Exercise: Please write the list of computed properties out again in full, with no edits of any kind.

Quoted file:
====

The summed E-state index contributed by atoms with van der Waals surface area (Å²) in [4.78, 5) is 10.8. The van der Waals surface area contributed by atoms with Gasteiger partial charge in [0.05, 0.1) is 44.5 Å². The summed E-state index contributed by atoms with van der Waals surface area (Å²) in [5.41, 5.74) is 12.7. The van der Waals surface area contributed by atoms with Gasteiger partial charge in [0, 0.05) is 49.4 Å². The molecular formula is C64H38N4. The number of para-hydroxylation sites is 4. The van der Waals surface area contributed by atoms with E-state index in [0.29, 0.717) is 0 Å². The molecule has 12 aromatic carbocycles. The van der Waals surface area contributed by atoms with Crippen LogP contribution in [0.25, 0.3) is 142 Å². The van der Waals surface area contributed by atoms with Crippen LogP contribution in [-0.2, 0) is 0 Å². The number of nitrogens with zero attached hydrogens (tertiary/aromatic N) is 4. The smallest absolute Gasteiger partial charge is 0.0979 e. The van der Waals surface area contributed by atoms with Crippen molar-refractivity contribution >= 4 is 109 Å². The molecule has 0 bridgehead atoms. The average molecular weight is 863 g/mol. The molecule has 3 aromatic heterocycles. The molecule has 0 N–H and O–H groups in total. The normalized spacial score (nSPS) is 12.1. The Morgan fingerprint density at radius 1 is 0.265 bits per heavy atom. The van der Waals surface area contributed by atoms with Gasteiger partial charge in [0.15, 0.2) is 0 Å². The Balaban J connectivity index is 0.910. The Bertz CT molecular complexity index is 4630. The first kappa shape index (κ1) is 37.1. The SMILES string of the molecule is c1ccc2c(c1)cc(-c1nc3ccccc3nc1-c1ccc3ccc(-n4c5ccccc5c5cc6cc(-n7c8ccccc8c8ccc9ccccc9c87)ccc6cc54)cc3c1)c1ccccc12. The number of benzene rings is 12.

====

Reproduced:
The summed E-state index contributed by atoms with van der Waals surface area (Å²) in [4.78, 5) is 10.8. The van der Waals surface area contributed by atoms with Gasteiger partial charge in [0.05, 0.1) is 44.5 Å². The summed E-state index contributed by atoms with van der Waals surface area (Å²) in [5.41, 5.74) is 12.7. The van der Waals surface area contributed by atoms with Gasteiger partial charge in [0, 0.05) is 49.4 Å². The molecular formula is C64H38N4. The number of para-hydroxylation sites is 4. The van der Waals surface area contributed by atoms with E-state index in [0.29, 0.717) is 0 Å². The molecule has 12 aromatic carbocycles. The van der Waals surface area contributed by atoms with Crippen LogP contribution in [0.25, 0.3) is 142 Å². The van der Waals surface area contributed by atoms with Crippen LogP contribution in [-0.2, 0) is 0 Å². The number of nitrogens with zero attached hydrogens (tertiary/aromatic N) is 4. The smallest absolute Gasteiger partial charge is 0.0979 e. The van der Waals surface area contributed by atoms with Crippen molar-refractivity contribution >= 4 is 109 Å². The molecule has 0 bridgehead atoms. The average molecular weight is 863 g/mol. The molecule has 3 aromatic heterocycles. The molecule has 0 N–H and O–H groups in total. The normalized spacial score (nSPS) is 12.1. The Morgan fingerprint density at radius 1 is 0.265 bits per heavy atom. The van der Waals surface area contributed by atoms with Gasteiger partial charge in [0.15, 0.2) is 0 Å². The Balaban J connectivity index is 0.910. The Bertz CT molecular complexity index is 4630. The first kappa shape index (κ1) is 37.1. The SMILES string of the molecule is c1ccc2c(c1)cc(-c1nc3ccccc3nc1-c1ccc3ccc(-n4c5ccccc5c5cc6cc(-n7c8ccccc8c8ccc9ccccc9c87)ccc6cc54)cc3c1)c1ccccc12. The number of benzene rings is 12.